Taking a ride on Virginia's rail-trails

November 7, 2015

Source: Bill Lohman | Richmond Times Dispatch

On an autumn Sunday afternoon, we unloaded our bicycles in Farmville and set off pedaling along a path of crushed stone that used to be a rail bed.

The trains quit running years ago and the tracks have been pulled up, leaving a perfect trail through the woods for cyclists, walkers, runners and horseback riders. However, one critical element of the old railroad route remains that is a huge payoff for those out for a ride, stroll or jog: High Bridge, a span of almost a half-mile high above the Appomattox River valley between Prince Edward and Cumberland counties.

High Bridge Trail State Park — a so-called linear park that extends for 31 miles between Burkeville and Pamplin with Farmville in the middle — has much to commend it, including its peaceful setting and generally flat terrain, but the bridge is its calling card. At 2,400 feet, it is the longest recreational bridge in Virginia, according to the state park system. It’s also a kick to ride or walk or whatever across such a structure and gain an unparalleled view of the countryside without worrying about needing to dodge a truck. Or a train.

The opening of the long-awaited Virginia Capital Trail — connecting Richmond, Jamestown and Williamsburg — has captured the attention of Richmond-area cyclists looking for an off-road riding experience. A subset of such public paths are rail-trails: unused railway corridors converted into multiuse trails. Virginia has a number of such trails, some long and seamless, others disjointed as they are pieced together in development. All offer users a different, often scenic view of an area, since railroads typically occupied picturesque real estate.

When the Rails-to-Trails Conservancy was established in 1986, there were 250 miles of rail-trails in the United States, mostly in rural areas and almost exclusively for recreation and conservation. Now, there are more than 22,000 miles of rail-trails, and increasingly those miles encompass not only rural routes but also suburban and urban ones, making them useful not only as a method of fitness but also as a means of basic transportation — of commuting to work, for example. Like the trains used to do.

The conservancy recently published a second edition of its “Rail-Trails Mid-Atlantic,” and Virginia is represented with coverage of 16 trails, plus the Mount Vernon Trail, an 18-mile paved trail between George Washington’s Mount Vernon estate and Theodore Roosevelt Island in the Potomac River that is a wonderful trail but is not a converted rail bed.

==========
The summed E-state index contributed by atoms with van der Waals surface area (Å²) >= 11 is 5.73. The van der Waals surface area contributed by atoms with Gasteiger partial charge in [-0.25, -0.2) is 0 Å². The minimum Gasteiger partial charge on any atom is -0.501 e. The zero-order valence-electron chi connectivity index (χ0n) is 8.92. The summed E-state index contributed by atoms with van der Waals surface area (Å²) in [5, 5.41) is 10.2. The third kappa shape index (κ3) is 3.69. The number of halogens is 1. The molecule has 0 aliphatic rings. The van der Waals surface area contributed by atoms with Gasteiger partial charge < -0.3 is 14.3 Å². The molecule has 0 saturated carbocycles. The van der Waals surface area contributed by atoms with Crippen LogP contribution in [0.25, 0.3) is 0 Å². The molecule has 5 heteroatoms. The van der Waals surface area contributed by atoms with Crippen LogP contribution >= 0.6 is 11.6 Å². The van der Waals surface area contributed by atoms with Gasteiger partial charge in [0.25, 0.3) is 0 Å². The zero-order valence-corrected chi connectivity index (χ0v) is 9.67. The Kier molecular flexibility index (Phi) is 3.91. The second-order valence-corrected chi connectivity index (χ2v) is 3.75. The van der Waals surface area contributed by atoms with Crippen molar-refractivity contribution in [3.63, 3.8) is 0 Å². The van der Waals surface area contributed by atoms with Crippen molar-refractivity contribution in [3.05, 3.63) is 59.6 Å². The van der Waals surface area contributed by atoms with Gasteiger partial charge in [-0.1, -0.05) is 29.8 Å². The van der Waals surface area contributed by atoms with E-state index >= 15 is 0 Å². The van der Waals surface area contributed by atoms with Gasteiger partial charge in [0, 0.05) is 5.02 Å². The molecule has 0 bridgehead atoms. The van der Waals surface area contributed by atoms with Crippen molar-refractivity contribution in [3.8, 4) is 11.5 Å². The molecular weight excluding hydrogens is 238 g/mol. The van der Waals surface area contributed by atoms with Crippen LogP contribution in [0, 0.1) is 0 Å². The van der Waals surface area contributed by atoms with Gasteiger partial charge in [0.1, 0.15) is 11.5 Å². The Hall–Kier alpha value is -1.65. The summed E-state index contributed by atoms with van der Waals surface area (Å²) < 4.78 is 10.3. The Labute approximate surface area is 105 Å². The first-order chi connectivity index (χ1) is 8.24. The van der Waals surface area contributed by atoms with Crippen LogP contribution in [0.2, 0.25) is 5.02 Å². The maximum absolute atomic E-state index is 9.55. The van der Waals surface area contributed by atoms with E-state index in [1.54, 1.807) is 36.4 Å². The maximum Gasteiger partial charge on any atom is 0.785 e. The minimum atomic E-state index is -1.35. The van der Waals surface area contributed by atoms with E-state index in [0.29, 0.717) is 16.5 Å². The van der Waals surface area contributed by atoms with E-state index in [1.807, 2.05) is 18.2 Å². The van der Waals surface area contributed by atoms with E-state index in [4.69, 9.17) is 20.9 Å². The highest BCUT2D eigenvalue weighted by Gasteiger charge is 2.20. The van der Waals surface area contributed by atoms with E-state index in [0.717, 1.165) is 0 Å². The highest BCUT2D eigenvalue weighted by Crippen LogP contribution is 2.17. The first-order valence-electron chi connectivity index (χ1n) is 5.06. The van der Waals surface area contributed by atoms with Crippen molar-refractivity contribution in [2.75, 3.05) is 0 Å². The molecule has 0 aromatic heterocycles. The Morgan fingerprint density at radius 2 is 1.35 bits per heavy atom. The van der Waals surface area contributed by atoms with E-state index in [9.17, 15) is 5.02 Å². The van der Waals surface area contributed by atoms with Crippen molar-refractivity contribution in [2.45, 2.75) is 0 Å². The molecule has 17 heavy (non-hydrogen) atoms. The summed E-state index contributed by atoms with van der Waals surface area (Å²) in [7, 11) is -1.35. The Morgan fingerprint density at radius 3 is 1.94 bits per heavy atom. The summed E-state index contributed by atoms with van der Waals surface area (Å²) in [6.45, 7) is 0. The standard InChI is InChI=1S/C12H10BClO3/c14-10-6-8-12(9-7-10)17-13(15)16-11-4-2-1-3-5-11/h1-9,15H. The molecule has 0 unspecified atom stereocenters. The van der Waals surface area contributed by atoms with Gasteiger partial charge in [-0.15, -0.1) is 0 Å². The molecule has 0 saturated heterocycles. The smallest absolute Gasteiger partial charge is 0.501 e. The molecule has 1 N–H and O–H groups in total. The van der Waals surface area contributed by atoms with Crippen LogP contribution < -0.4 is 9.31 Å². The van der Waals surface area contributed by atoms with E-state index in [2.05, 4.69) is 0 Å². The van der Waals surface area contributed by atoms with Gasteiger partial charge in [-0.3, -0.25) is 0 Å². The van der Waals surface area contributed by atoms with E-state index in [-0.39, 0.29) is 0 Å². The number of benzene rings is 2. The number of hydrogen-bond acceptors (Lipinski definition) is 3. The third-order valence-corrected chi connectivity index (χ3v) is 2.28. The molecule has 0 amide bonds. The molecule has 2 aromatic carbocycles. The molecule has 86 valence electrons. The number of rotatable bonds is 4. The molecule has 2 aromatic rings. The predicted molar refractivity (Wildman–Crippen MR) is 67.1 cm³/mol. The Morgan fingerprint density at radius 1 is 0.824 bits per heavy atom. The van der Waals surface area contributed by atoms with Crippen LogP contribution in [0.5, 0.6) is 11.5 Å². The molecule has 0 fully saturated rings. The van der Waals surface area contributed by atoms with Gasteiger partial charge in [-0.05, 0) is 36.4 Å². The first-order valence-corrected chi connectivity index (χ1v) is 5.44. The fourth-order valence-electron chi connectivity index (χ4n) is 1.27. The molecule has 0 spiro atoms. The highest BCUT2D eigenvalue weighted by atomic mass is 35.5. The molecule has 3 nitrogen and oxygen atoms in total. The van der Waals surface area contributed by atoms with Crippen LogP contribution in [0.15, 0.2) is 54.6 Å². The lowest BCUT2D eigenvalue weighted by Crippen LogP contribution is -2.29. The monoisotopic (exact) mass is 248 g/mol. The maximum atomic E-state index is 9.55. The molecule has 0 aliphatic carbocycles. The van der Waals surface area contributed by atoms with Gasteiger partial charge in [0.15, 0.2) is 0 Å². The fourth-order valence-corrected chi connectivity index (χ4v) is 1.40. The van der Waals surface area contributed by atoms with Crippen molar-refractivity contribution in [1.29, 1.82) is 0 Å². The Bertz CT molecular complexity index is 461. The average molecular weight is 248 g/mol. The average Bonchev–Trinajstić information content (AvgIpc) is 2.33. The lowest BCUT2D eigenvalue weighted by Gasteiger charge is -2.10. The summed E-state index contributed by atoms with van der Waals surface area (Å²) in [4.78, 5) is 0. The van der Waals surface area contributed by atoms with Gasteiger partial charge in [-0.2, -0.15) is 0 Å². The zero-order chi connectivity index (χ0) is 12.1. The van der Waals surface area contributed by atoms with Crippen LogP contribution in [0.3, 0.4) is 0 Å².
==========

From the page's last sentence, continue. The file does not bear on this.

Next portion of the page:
I’m most familiar with some of the longest of the Virginia rail-trails: New River Trail State Park (57 miles — which even my then-6-year-old pedaled from end to end over the course of a few days) and the Virginia Creeper National Recreation Trail (34 miles). My family has pedaled the Creeper Trail most every summer for more than a decade. The eastern half — from Whitetop Station to Damascus — is lovely and largely downhill through forests, past Christmas tree farms and along trout streams; we always enjoy stopping at the Creeper Trail Café in Taylors Valley for ice cream and maybe a plate of pinto beans and cornbread. Damascus is a good central point with bike rental shops, restaurants and bed-and-breakfasts. Damascus to Abingdon is slightly uphill but not overly strenuous.

I haven’t yet had the opportunity to ride another of the longest rail-trails, the Washington & Old Dominion Regional Park, which is 45 miles of paved trail on a former rail bed through Northern Virginia.

Another potentially lengthy rail-trail is the Tobacco Heritage Trail, which encompasses 150 miles of abandoned railroad right of way through five counties in Southside Virginia. So far, an estimated 23 miles of off-road trail have been completed plus 29 miles of designated trail on existing roadways. Development has been slow because “typically we are dependent upon grant funding to purchase the (right of way) or easements and construct the trail, which is challenging,” said Robin M. Tuck, a regional planner for the Southside Planning District Commission. She said up to 13 miles could be added soon.

The Tobacco Heritage Trail is not among the rail-trails in the conservancy’s book, but it is included in another rail-trails book, “Virginia Rail Trails: Crossing the Commonwealth” by Joe Tennis. In fact, Tennis includes 45 Virginia rail-trails in his book, some (including tiny rail-trails in Ashland and Chester) that don’t even reach a mile in length.

Tennis, a longtime reporter for the Bristol Herald Courier, has written numerous articles about rail-trails in Southwest Virginia and how these abandoned rail routes have been transformed into “big business for tourism.”

“What happened in Southwest Virginia has inspired people all over the state,” Tennis wrote in an email. “The Virginia Creeper and the New River Trail were both born in the 1980s, and their popularity in the past few years is what got people moving on the trails at High Bridge and at the Tobacco Heritage Trail. They saw how Damascus was born again with the trail, and they have tried to capture a similar feel.”